In 1911, Italy invaded and occupied Libya during a conflict with the Ottoman Turks and their Sanusi allies, and in 1912, annexed Libya after the Ottomans declared the territory independent. The Sanusis continued the war against the Italian invaders, which placed them on the side of the Central Powers and against the Allies in World War I. When the Sanusi leader Ahmad fled to Turkey after losing a battle against Italian and British forces, his nephew Idris assumed command of the Sanusis and signed a truce with Britain in 1917. A 1920 Italian-Sanusi agreement recognized Idris as the Amir of the Libyan interior, and an autonomous subject of the Italians along the Mediterranean coast. Despite the arrangement, armed Sanusi resistance to Italian rule continued until 1931, when the Italians executed Umar al-Mukhtar, a guerrilla leader and ally of Idris. In 1940, Libyans from the interior declared their support for the Allies when Italy entered World War II on the German side. After the war, the Allies could not agree on Libya's fate, eventually agreeing in 1949 to a United Nations General Assembly Resolution calling for Libya's independence in January 1952.
In 1954, Libya agreed to accept U.S. economic assistance in exchange for U.S. rights through 1970 for an air base (Wheelus) near Tripoli. The United Kingdom made similar arrangements for access to Tubruk, and other military facilities in Libya. Ten years later, after the discovery of oil and the end of Libya's need for U.S. and British aid, King Idris requested that the United States and the United Kingdom surrender all military bases, and the British began moving from some of their facilities in 1966. After the 1969 coup, both Britain and the United States agreed to leave Libya in 1970.
On September 1, 1969, some 70 Libyan army officers and enlisted men seized control of the government, abolished the monarchy, and declared Libya a republic. A 13-man Revolutionary Command Council (RCC) appointed a mixed civilian-military cabinet of technocrats to administer the country under the collegial guidance of the RCC.
The 1951 constitution established a federal system of government with the central authority vested in King Idris I, a Prime Minister and a Council of Ministers, and a bicameral legislature composed of an elected 103 member Chamber of Deputies and a one-half appointed, one-half elected 24 member Senate. The first election was held in February 1952, one month after independence. In 1963, King Idris replaced the Federal system of government with a unitary monarchy that gathered more power to the throne and diminished the authority of the states. The 3 states of the federal system, Fezzan, Tripolitania, and Cyrenaica, were replaced by 10 governorates. One of the first acts of the Revolutionary Command Council after the September 1, 1969 coup was to abolish the monarchy and proclaim a republic. In December 1969, the RCC issued a constitutional proclamation that replaced the constitution and confirmed the RCC as the supreme legislative and executive authority in Libya. In 1973, Col. Muammar al-Qadhafi, leader of the RCC, proclaimed a "Popular Revolution" that was intended to involve the people in government through "Peoples' Committees" to take over government agencies and run the country. Peoples' committees were created in geographical areas, such as urban neighborhoods, rural villages, and rural zones beyond the villages, and in institutions, such as broadcasting, hospitals, companies, factories, schools, or universities. Zone, urban area, and village peoples's committees elected municipal and regional peoples' committees, which in turn elected provincial or governorate peoples' committees. By mid-1973, there were 2,000 peoples' committees in Libya. In 1976, al-Qadhafi issued the first volume of the three volume "Green Book" that outlined his vision of the government and economic system for Libya.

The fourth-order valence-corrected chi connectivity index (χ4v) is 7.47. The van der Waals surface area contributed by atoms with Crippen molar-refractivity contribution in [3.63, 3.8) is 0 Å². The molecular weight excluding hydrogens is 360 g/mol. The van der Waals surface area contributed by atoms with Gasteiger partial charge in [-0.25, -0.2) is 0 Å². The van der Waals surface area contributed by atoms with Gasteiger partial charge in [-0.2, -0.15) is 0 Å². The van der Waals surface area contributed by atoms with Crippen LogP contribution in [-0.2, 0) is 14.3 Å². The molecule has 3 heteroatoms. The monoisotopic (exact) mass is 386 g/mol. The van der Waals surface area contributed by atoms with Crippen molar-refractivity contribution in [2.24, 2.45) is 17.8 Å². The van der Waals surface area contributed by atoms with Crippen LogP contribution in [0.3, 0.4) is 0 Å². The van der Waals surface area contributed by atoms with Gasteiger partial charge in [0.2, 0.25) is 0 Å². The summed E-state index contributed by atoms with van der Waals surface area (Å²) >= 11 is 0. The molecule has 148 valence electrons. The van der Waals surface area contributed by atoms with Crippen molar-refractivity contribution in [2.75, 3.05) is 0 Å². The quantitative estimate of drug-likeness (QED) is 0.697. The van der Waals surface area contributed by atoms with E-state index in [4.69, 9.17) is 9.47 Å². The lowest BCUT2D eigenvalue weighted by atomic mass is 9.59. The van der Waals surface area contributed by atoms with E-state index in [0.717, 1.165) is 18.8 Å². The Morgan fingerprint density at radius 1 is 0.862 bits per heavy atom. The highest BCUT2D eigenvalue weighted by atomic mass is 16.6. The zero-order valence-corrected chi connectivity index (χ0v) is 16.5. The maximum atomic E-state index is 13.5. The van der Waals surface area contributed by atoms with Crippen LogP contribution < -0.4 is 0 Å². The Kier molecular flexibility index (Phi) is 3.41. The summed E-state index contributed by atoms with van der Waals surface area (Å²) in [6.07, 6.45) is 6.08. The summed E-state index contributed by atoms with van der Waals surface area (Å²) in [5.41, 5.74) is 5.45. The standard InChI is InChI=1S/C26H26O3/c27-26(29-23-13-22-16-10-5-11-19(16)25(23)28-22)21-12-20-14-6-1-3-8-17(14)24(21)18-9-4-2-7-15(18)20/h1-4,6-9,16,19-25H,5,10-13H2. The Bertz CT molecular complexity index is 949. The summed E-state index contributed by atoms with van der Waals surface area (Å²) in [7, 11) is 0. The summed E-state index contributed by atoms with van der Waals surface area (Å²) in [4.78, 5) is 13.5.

On March 2, 1977, Qadhafi officially changed the country's name to the Great Socialist Peoples' Libyan Arab Jamahiriyah -- Qadhafi coined the word Jamahiriyah to mean "state of the masses" or "peoples' authority." On February 18, 1994, Qadhafi announced that Sharia (Islamic) law would be implemented in Libya, but it is not known how the change from secular to religious law will affect the country.
The Revolutionary Command Council ruled Libya as dictators for the first 4 years after the 1969 coup. Much of the tribal and confederation politics present under the monarchy carried over to the new regime. Qadhafi's creation of the Arab Socialist Union (ASU) in 1971, the "Cultural Revolution" and the creation of the people's committees in 1973, his surrendering of all his titles to become the revolutionary leader and guide in 1974, and the appearance of the "Green Book" in 1976, provided the structure for the popular democracy that Qadhafi expected to rule Libya, and, eventually, the Arab world. Qadhafi asserted that the ASU, copied from its Egyptian parent, would reflect Egyptian President Nasir's Arab socialism and Arab unity, which would merge with Qadhafi's linking of populism, Islam, socialism, and Arab nationalism, to produce perfect social justice in Libya. Qadhafi maintained there was no need for legal protection of freedom of speech because the people would exercise complete freedom of speech in their ASU and Peoples' Committee debates on the issues; everything would be discussed openly in the Peoples' Committees, leaving nothing unsaid that would require another forum with guaranteed freedom of expression.